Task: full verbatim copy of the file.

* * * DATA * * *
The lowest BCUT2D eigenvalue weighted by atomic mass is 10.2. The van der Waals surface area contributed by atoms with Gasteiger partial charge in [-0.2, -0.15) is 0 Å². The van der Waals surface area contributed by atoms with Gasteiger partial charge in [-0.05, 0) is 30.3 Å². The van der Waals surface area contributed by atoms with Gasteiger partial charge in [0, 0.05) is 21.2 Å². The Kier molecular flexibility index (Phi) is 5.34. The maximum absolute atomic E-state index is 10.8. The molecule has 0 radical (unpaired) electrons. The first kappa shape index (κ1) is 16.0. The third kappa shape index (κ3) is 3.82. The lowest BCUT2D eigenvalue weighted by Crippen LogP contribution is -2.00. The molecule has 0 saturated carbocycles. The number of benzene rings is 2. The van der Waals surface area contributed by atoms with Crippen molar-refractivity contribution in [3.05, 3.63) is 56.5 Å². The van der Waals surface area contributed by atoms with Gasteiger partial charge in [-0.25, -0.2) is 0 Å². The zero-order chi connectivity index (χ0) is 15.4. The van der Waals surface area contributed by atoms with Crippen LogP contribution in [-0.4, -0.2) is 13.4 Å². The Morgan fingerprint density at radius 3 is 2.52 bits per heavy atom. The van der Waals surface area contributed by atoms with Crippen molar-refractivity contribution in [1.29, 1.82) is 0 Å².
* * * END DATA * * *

The lowest BCUT2D eigenvalue weighted by atomic mass is 10.2. The van der Waals surface area contributed by atoms with Gasteiger partial charge in [-0.2, -0.15) is 0 Å². The van der Waals surface area contributed by atoms with Gasteiger partial charge in [-0.05, 0) is 30.3 Å². The van der Waals surface area contributed by atoms with Gasteiger partial charge in [0, 0.05) is 21.2 Å². The Kier molecular flexibility index (Phi) is 5.34. The maximum absolute atomic E-state index is 10.8. The molecule has 0 radical (unpaired) electrons. The first kappa shape index (κ1) is 16.0. The third kappa shape index (κ3) is 3.82. The lowest BCUT2D eigenvalue weighted by Crippen LogP contribution is -2.00. The molecule has 0 saturated carbocycles. The number of benzene rings is 2. The van der Waals surface area contributed by atoms with Crippen molar-refractivity contribution in [3.05, 3.63) is 56.5 Å². The van der Waals surface area contributed by atoms with Gasteiger partial charge in [-0.25, -0.2) is 0 Å². The zero-order chi connectivity index (χ0) is 15.4. The van der Waals surface area contributed by atoms with Crippen LogP contribution in [-0.4, -0.2) is 13.4 Å². The Morgan fingerprint density at radius 3 is 2.52 bits per heavy atom. The van der Waals surface area contributed by atoms with Crippen molar-refractivity contribution in [1.29, 1.82) is 0 Å².